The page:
Jones said his biggest concerns are the declining numbers of larger fish as well as deeper cycles of weak runs. "What we need to see is back to back good brood years, and we're not seeing that. Other than brood year 2010, our (marine) survival has been really bad."

Fish and Game started tagging and tracking Chilkat kings in 2000, providing numbers for where in the ocean the fish were rearing and being caught. Biologists now know that Chilkat fish rear just offshore the Panhandle, or inside its waters, compared to kings from other Southeast rivers that migrate to the Gulf of Alaska to grow.

Tagging – and more recently genetic – studies also have given biologists a rough understanding of what other fisheries are catching kings bound for the Chilkat River. Elliott and Jones said the total harvest of Chilkat kings by all users averages about 30 percent of the run. Elliott said that should leave enough fish to keep the run healthy, but not as many fish are surviving their time in the ocean.

Ten to 15 years ago, the marine survival rate of juvenile Chilkat kings fluctuated between 3 and 5 percent. More recently, that's about 2 percent and has dropped as low as 1 percent, Jones said.

That means for every 100 juvenile kings going out to sea, only one is returning, as opposed to four or five. For the most recent brood year (kings that spawned in 2008) only 1,670 fish – or 1.2 percent of 142,000 juveniles produced – survived to return to the Chilkat. "When you have poor marine survival, you can't afford a lot of harvest," said Haines biologist Elliott.

The state recently dedicated $15 million for a Salmon Research Initiative to find out what's happening to king stocks statewide that have been depressed for seven years. Stocks in Southeast are doing better than Alaska ones further north and ones in northern British Columbia.

Ironically, king salmon stocks on the West Coast are surging. Since 2012, those stocks – many of them generated by hatcheries – "have gone through the roof" while returns in Alaska have hit new lows, Jones said. "The cycles have become more extreme."

Longtime residents familiar with fisheries this week had varied reactions to the most recent restrictions aimed at saving the king run.

Charlie DeWitt, a longtime commercial gillnetter who also sportfishes for kings, this week was skeptical of restrictions on the hatchery chum fishery. "We don't catch many kings at all. You catch a rare one at Amalga (Harbor)."

He said he believed the subsistence take of kings is underreported and would like to see a closure of subsistence king fishing in Chilkat Inlet during the first two weeks of the fishery. "The problem is they don't take a creel survey of subsistence fishermen. (Subsistence fishermen) have the first right to the fish, but it's everybody's right to make sure we have enough fish."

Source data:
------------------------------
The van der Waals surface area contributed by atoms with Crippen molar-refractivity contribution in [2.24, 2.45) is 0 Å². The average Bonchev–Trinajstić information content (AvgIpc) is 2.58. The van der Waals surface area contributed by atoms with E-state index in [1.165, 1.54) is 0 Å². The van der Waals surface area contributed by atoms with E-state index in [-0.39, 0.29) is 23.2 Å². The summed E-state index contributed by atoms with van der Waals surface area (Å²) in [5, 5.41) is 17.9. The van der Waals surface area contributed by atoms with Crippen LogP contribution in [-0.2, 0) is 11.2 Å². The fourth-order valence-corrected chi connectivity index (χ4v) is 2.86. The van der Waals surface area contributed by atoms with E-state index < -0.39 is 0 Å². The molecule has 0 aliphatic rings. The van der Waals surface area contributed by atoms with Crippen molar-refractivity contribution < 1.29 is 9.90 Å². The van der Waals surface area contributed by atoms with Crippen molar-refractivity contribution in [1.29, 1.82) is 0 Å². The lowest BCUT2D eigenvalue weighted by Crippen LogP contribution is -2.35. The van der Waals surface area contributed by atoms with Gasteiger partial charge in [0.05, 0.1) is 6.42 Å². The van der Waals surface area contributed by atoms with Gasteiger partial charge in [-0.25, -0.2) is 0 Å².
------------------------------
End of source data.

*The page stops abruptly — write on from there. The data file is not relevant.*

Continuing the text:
DeWitt also was critical of Fish and Game studies that involve handling wild fish and attempts to boost the sport fishery through methods like pen releases. "They catch these fish numerous times. How much stress are we inducing into the fish...We've suffered because of man's meddling," he said.

Lynn Canal Conservation president Eric Holle said the state hasn't previously taken an adequate look at Chilkat king take by other fisheries. Gillnet night closures during the king run are a good idea, he said. "Feeder kings come to the surface at night and sockeye catches are lower at night. It wouldn't impact anybody that much."

Holle also expressed concerns about mortality of troll-caught kings that fishermen must release when they're undersized. "I'm glad the state has started to look at mortality out there, but I hope it's not too little too late."

Craig Loomis, a charter boat operator and former chair of the Upper Lynn Canal Fish and Game Advisory Committee, said all users have had a part in the run's decline, including charter operators and sport fishermen. Loomis said he's giving "eco-tours" these days, and takes only a few fish to feed his clients on board.

The natural king run here is going the way of the diminished fall Chilkat chum run, he said. He pointed to king salmon derbies that each year are won by smaller fish. Loomis also speculated that numbers of hatchery-raised chum might be impacting rearing Chilkat kings in the ocean. Like DeWitt, he supports further restrictions on subsistence fishing.

"If they don't shut down something, somewhere, these fish are gone," Loomis said.